The performance of small-caps, Treasuries and cyclicals point to more conservative positioning even before Friday. Utilities and consumer staples did relatively better as expected, but it’s been a while since either group had an extended run. This week will be telling, I think, in determining where investor risk tolerance is really at. If omicron looks like it will keep drawing out people’s fears, there might be room for defensive sectors to perform relatively well. Keep in mind that it’ll be all about business and social restrictions. If the economic impact is limited mostly to the leisure and travel sectors, the longer-term damage could be minimal.

ETF Focus Report Master - Sector Perf_Flows Report-3-page-001

Short-term strength has fallen pretty much across the board, but with a few exceptions. Semiconductor stocks had a rough week along with the rest of the tech sector, but they remain one of the best performing groups throughout 2021. Homebuilder stocks continue to build on the strength in the housing, which, despite some stops and starts in sales, demand and commodity prices, been pretty consistent.

No surprise that the casino, leisure and recreation stocks are getting hit the hardest. These, of course, are the first to get hit in an environment like this. New travel restrictions are already being put in place and we’re very likely to see even more in the coming weeks. As we’ve seen with New York, there’s been little hesitation so far to put mitigation efforts in place. Oil prices and energy demand forecasts have taken a hit adding to the pressure.

No major changes in the communication services sector. We’re still seeing weakness throughout, including the social media stocks, which continue to have a hard time reversing sentiment. The traditional telecoms were virtually changed this past week and could actually become a source of support should prices continue falling here.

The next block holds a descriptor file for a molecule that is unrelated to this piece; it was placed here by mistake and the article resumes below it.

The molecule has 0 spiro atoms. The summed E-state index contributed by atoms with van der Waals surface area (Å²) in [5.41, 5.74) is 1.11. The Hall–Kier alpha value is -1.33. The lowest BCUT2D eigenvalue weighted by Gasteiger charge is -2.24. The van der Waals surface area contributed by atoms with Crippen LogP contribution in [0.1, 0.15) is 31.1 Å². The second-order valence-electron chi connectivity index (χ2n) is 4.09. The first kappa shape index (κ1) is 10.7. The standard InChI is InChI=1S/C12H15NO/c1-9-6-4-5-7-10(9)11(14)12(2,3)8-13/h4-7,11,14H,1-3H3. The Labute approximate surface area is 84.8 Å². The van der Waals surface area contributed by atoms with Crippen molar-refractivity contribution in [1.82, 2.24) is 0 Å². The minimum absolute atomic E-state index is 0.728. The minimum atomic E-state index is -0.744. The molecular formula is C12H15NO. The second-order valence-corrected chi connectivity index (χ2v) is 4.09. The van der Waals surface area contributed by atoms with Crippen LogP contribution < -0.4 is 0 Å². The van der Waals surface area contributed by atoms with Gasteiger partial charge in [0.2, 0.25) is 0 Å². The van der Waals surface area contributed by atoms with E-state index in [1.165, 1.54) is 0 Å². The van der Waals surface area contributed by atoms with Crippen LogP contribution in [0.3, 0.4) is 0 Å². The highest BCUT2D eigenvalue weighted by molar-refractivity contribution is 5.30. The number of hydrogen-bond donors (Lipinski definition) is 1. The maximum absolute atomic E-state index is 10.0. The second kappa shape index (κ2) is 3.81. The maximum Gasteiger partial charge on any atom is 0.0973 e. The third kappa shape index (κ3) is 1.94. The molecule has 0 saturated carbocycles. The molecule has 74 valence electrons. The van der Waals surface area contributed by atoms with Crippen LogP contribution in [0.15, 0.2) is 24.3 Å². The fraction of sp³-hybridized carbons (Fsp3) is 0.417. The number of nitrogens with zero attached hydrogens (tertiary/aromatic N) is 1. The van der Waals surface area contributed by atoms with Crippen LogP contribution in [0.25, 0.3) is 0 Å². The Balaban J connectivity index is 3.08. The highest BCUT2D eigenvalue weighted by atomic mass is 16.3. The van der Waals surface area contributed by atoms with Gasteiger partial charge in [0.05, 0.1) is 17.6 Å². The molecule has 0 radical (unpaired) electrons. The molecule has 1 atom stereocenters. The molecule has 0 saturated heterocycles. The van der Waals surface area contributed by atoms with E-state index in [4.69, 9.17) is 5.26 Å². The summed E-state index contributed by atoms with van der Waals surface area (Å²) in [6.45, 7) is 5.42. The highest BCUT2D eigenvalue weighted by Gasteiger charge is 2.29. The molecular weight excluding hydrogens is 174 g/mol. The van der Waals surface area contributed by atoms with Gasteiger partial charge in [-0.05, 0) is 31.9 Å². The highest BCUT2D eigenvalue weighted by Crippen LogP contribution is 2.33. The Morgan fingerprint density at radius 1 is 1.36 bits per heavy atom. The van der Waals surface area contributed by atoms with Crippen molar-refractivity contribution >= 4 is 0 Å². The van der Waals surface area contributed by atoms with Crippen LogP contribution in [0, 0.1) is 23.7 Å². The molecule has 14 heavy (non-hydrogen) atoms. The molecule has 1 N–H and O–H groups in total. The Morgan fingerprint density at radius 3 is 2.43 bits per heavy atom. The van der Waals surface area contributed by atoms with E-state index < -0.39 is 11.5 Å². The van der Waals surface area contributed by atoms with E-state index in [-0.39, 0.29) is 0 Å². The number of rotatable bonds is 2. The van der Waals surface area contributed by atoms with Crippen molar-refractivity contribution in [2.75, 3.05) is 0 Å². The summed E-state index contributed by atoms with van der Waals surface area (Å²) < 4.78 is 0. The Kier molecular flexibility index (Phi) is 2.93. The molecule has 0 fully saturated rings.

ETF Focus Report Master - Sector Perf_Flows Report-3-page-002

Oil prices got hammered last week, which led to 5-6% losses for the explorers and servicers. The broader energy sector did comparatively better, but even clean energy posted a loss of 4% indicating little support across the board. Short-term sentiment for this sector has largely disappeared and the huge returns of earlier this year have long since been forgotten. This will be an especially omicron-dependent sector this week, so expect some above average volatility. Flow numbers show that investors are abandoning ship.

Just like the leisure sector, the airlines are especially weak here, but there’s really no group within the cyclicals that’s doing OK. The gold & silver miners had a moment in the sun, but with gold prices appearing to have lost their momentum again, they’ve been back on the downswing. Infrastructure stock returns have largely been a function of the passage of the infrastructure bill, but that momentum it also likely to begin fading.

ETF Focus Report Master - Sector Perf_Flows Report-3-page-003

Healthcare is starting to look a little, well, healthier again. Most of it looks like it’s due to its defensive sector peers starting to draw a little interest again, but any kind of health-related headlines, such as a new COVID variant, tend to produce at least a modest short-term bounce. Both Moderna and BioNTech, the makers of different COVID vaccines, were both up more than 20% last week alone and that’s making the biotech sector look a little stronger than it is. The SPDR S&P Biotech ETF (XBI), which equal weights the sector and gives much less weight to those names, was down 4% last week. There is some money moving back into this space, but I don’t think it’s a compelling move just yet.

Not much doing on the commodities side. Crude and gasoline prices have plummeted, but natural gas prices have held their ground. I suspect that there’s some mean reversion in energy prices following Friday’s overreaction. The dollar remains very strong against the basket of global currencies although we’ll have to see if the omicron variant impacts that. Its strength has come on the back of comparatively higher interest rates and better economic growth readings. The plans for tapering and rate hikes may be pushed back now, which could bring the dollar back down.